When one is knee-deep in a situation, it can seem like it's the only thing that matters. But life is filled with many layers, and many new beginnings, even in unpredictable areas like entrepreneurship. A step back may help one see a problem with new eyes; a moment of laughter can help curb the habit of unnecessarily magnifying an issue.
As Daddy showed often, joy is an effective weapon of resistance. Lean on it often.
4. Education is vital
The first lesson in this post, that winners never quit and quitters never win, was inherited by my father from Coach Morgan Wootten. When Daddy attended DeMatha Catholic High School, Coach Wootten gave him many words of wisdom that he never forgot. For my dad's funeral, we were honored to have Coach Wootten write a few words of condolences. I know Daddy would have been overwhelmed with gratitude at such a thoughtful gesture from a man he admired greatly.
Learning from Coach Wootten, my dad taught me the importance of wisdom. He prodded me to continue my education, to ask questions, and seek wise counsel. Following in his footsteps, I spent a year at DeMatha, and gained lifelong friends in the process. Though my education went down different, unconventional paths after that year, I've always maintained a deep desire to stretch beyond my mental limitations. There's always more to discover, and the openness I learned from Dad has given me sets of wings I never thought I could grow on my own.
As a creative entrepreneur, I need to be in a constant state of discovery– it's imperative. Sustainable success comes with learning the ins and outs of one's field, and with perfecting crafts. Both are never-ending processes.
5. Acknowledge a higher purpose
For better or worse, church was arguably the biggest influencer in my family’s daily dynamics. Both my parents are devout in their Christian faith, so every decision seemed, in at least some way, shaped by a prayer, scripture verse, or talk with a pastor. God being seen, felt, and heard regularly left me equal parts inspired and tramautized– I’m still unpacking both.
On the side of inspiration, however, I maintain a palpable sense of mysticism regarding my life’s direction, and the role I play in charting its course. I simply don't believe that I'm always at the helm, and have had more than one serendipitous moment to support that theory.
Of course, my father believed this theory, too. He encouraged me, as scripture says, to acknowledge the Lord in all my ways, with the certainty that He will direct my path. The belief that Someone, somewhere will eventually make sense of all the convoluted roads life travels down often grants me inexplicable peace. It has allowed me to move forward even when things don't make sense. And it has taught me to honor the voice within as sacred. If religion is only helpful for those few aspects, to that I say Amen.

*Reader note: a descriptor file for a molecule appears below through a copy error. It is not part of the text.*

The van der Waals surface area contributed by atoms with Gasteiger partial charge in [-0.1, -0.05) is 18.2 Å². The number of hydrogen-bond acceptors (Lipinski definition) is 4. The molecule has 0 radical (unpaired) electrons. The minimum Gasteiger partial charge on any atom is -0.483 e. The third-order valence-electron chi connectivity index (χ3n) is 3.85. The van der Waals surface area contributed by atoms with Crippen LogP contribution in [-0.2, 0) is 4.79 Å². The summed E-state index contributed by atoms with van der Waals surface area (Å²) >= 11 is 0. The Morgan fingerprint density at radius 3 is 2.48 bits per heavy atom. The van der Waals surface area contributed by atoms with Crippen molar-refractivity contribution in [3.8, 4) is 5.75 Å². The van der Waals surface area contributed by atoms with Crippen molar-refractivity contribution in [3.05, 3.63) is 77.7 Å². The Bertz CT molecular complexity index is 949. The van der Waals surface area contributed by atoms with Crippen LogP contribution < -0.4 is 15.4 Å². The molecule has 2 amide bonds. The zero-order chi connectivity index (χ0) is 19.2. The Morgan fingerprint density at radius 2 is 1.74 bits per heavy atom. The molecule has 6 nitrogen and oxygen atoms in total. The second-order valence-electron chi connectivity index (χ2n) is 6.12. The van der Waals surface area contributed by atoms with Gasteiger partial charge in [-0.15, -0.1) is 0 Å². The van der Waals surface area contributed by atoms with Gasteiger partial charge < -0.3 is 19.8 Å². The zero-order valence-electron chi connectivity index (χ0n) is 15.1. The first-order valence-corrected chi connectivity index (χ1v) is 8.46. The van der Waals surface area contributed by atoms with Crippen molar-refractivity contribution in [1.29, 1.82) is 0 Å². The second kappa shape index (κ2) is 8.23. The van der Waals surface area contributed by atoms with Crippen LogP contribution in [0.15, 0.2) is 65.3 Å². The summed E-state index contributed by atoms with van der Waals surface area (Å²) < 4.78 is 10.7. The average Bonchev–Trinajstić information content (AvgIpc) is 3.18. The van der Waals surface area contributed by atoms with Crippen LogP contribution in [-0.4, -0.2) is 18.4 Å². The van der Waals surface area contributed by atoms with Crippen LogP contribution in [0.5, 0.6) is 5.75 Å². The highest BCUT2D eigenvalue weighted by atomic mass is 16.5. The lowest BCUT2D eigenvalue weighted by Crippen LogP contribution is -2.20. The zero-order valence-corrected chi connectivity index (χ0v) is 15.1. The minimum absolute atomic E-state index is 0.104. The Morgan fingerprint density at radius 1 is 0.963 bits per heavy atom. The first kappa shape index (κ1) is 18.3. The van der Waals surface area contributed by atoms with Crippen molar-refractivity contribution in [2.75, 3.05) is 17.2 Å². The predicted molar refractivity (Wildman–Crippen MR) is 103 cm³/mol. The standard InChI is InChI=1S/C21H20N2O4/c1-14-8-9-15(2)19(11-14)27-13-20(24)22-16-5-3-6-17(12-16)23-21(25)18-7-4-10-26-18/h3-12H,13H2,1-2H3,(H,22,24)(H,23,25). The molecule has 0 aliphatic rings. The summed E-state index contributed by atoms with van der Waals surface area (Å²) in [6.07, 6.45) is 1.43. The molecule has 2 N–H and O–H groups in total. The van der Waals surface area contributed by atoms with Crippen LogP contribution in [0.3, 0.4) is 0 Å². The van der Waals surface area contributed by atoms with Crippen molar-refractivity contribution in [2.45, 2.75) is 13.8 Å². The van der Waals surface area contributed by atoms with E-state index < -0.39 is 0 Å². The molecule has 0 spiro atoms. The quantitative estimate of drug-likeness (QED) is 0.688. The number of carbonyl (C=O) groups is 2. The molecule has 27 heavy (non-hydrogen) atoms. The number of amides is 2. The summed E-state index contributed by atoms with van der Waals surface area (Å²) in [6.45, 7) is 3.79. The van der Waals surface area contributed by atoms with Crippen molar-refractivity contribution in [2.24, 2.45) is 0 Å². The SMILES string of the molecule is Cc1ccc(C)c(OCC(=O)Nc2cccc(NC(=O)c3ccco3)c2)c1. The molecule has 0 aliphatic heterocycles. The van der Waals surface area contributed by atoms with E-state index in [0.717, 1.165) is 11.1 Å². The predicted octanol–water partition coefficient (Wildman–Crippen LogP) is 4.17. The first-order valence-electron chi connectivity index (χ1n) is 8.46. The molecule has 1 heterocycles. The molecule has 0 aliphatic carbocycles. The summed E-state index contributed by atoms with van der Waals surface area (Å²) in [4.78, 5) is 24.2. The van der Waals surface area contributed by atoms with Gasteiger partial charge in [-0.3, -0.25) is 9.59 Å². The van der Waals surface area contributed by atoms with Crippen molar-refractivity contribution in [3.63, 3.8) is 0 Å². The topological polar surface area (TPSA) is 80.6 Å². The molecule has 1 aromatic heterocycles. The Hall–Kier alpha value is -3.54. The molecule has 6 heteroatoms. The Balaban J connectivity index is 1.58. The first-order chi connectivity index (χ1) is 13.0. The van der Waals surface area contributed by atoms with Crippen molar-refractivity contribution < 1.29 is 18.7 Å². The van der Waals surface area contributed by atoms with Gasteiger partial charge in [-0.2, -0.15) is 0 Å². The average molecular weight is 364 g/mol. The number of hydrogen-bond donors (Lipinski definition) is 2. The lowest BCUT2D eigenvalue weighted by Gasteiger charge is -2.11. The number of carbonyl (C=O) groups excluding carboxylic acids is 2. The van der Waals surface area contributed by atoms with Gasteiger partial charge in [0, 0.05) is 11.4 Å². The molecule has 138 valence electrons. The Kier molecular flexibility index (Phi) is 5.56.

Great brands are often driven by a higher mission, which galvanize their employees and enchants their customers. Nike, for instance, doesn't just make shoes– they sell determination, discipline, and the encouragement to "just do it," no matter what. Like a church, they promote ideals bigger than themselves. Though we're all on varying spiritual spectrums, acknowledging truths beyond the surface is often a common denominator that most can resonate with. When a brand taps into that, there is a wellspring of evocative ways for them to soar.
6. Ask yourself “How bad do you want it?”
When I was around age 11, I told my dad that I wanted to be a fiction author. I longed to create worlds like the ones Lois Lowry and Chaim Potok invited me into through their books. My dad looked at me and said something to the effect of “How bad do you want it? If you want it bad enough, you’ll figure out ways to get there.”
It was as simple as that. When it comes to a goal, “I can’t...” or “I’m not...” shouldn't be in your vocabulary. If you want it bad enough, the primary question that needs answering is “What do I have to do to get it?” This question is not answered with excuses or complaints. It’s not asking for anything other than clear instructions.
What if you don’t have the full answer? That’s OK. Start with what you know, and with the intent to build. Use what you have around you. Ask for help. Sacrifice free time or extra money. Give it everything you’ve got.
Over time, I’ve buried many dreams under piles of excuses. I’ve let fear instead of true desire dictate decision after decision. But lately, as I reflect on my father's words, I've renewed my commitment to seeing my dreams, even the buried ones, come to fruition. I wasn’t raised to be a quitter, and now is as good a time as any to truly embody my father's advice.